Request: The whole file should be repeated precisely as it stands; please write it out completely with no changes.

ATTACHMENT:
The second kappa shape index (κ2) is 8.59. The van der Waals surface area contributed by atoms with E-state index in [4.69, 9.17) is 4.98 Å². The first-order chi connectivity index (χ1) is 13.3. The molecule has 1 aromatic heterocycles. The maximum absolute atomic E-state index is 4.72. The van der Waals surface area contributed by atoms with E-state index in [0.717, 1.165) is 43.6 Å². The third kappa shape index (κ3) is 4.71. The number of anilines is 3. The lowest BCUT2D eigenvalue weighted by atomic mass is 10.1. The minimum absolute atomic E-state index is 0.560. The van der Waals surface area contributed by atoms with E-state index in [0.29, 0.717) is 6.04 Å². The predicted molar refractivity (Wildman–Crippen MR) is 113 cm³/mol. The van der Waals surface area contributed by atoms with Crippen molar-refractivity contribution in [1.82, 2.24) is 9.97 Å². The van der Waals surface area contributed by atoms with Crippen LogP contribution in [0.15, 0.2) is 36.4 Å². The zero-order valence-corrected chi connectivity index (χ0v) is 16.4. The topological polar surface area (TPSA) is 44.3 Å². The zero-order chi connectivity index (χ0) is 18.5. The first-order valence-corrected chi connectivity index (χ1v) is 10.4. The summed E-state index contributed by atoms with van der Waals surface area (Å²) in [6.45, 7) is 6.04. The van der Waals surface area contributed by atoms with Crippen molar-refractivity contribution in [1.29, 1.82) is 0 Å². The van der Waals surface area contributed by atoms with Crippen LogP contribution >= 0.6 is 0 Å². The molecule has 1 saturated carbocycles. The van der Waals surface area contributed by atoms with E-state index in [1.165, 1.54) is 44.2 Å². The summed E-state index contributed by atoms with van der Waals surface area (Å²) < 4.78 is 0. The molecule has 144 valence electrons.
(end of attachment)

The second kappa shape index (κ2) is 8.59. The van der Waals surface area contributed by atoms with E-state index in [4.69, 9.17) is 4.98 Å². The first-order chi connectivity index (χ1) is 13.3. The molecule has 1 aromatic heterocycles. The maximum absolute atomic E-state index is 4.72. The van der Waals surface area contributed by atoms with E-state index in [0.717, 1.165) is 43.6 Å². The third kappa shape index (κ3) is 4.71. The number of anilines is 3. The lowest BCUT2D eigenvalue weighted by atomic mass is 10.1. The minimum absolute atomic E-state index is 0.560. The van der Waals surface area contributed by atoms with E-state index in [0.29, 0.717) is 6.04 Å². The predicted molar refractivity (Wildman–Crippen MR) is 113 cm³/mol. The van der Waals surface area contributed by atoms with Crippen molar-refractivity contribution in [1.82, 2.24) is 9.97 Å². The van der Waals surface area contributed by atoms with Crippen LogP contribution in [0.15, 0.2) is 36.4 Å². The zero-order valence-corrected chi connectivity index (χ0v) is 16.4. The topological polar surface area (TPSA) is 44.3 Å². The zero-order chi connectivity index (χ0) is 18.5. The first-order valence-corrected chi connectivity index (χ1v) is 10.4. The summed E-state index contributed by atoms with van der Waals surface area (Å²) in [6.45, 7) is 6.04. The van der Waals surface area contributed by atoms with Crippen molar-refractivity contribution in [1.29, 1.82) is 0 Å². The van der Waals surface area contributed by atoms with Crippen LogP contribution >= 0.6 is 0 Å². The molecule has 1 saturated carbocycles. The van der Waals surface area contributed by atoms with E-state index in [1.165, 1.54) is 44.2 Å². The summed E-state index contributed by atoms with van der Waals surface area (Å²) < 4.78 is 0. The molecule has 144 valence electrons.